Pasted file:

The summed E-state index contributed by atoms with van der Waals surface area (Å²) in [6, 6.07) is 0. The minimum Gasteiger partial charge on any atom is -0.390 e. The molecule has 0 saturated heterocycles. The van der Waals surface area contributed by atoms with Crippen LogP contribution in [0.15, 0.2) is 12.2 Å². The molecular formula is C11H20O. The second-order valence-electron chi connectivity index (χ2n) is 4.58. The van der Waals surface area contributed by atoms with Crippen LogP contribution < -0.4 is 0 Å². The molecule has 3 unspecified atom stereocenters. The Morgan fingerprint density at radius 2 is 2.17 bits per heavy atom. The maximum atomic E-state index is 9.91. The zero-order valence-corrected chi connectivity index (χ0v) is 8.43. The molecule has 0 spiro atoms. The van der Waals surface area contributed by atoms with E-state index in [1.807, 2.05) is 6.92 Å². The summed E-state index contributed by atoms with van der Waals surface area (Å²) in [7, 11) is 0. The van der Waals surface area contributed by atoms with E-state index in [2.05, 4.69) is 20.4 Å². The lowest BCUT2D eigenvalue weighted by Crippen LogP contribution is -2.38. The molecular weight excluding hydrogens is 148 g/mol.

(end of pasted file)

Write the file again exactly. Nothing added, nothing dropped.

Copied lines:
The summed E-state index contributed by atoms with van der Waals surface area (Å²) in [6, 6.07) is 0. The minimum Gasteiger partial charge on any atom is -0.390 e. The molecule has 0 saturated heterocycles. The van der Waals surface area contributed by atoms with Crippen LogP contribution in [0.15, 0.2) is 12.2 Å². The molecular formula is C11H20O. The second-order valence-electron chi connectivity index (χ2n) is 4.58. The van der Waals surface area contributed by atoms with Crippen LogP contribution < -0.4 is 0 Å². The molecule has 3 unspecified atom stereocenters. The Morgan fingerprint density at radius 2 is 2.17 bits per heavy atom. The maximum atomic E-state index is 9.91. The zero-order valence-corrected chi connectivity index (χ0v) is 8.43. The molecule has 0 spiro atoms. The van der Waals surface area contributed by atoms with E-state index in [1.807, 2.05) is 6.92 Å². The summed E-state index contributed by atoms with van der Waals surface area (Å²) in [7, 11) is 0. The van der Waals surface area contributed by atoms with E-state index in [2.05, 4.69) is 20.4 Å². The lowest BCUT2D eigenvalue weighted by Crippen LogP contribution is -2.38. The molecular weight excluding hydrogens is 148 g/mol.